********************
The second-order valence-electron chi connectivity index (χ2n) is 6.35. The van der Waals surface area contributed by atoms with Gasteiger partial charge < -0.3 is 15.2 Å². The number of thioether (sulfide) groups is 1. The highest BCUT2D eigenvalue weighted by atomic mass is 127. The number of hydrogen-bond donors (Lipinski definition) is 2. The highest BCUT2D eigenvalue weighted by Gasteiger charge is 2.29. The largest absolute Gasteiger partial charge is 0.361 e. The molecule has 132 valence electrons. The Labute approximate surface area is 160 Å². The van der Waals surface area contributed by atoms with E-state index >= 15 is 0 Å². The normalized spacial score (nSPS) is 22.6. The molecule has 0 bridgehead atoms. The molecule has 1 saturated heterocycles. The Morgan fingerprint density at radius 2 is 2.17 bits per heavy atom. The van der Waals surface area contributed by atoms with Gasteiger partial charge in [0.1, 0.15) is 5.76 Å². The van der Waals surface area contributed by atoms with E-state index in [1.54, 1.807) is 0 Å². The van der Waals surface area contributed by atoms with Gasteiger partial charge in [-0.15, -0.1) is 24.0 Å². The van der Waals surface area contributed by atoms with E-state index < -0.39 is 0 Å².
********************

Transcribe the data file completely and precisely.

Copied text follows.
The second-order valence-electron chi connectivity index (χ2n) is 6.35. The van der Waals surface area contributed by atoms with Gasteiger partial charge < -0.3 is 15.2 Å². The number of thioether (sulfide) groups is 1. The highest BCUT2D eigenvalue weighted by atomic mass is 127. The number of hydrogen-bond donors (Lipinski definition) is 2. The highest BCUT2D eigenvalue weighted by Gasteiger charge is 2.29. The largest absolute Gasteiger partial charge is 0.361 e. The molecule has 132 valence electrons. The Labute approximate surface area is 160 Å². The van der Waals surface area contributed by atoms with E-state index >= 15 is 0 Å². The normalized spacial score (nSPS) is 22.6. The molecule has 0 bridgehead atoms. The molecule has 1 saturated heterocycles. The Morgan fingerprint density at radius 2 is 2.17 bits per heavy atom. The van der Waals surface area contributed by atoms with Gasteiger partial charge in [0.1, 0.15) is 5.76 Å². The van der Waals surface area contributed by atoms with E-state index in [1.54, 1.807) is 0 Å². The van der Waals surface area contributed by atoms with Gasteiger partial charge in [-0.15, -0.1) is 24.0 Å². The van der Waals surface area contributed by atoms with E-state index < -0.39 is 0 Å².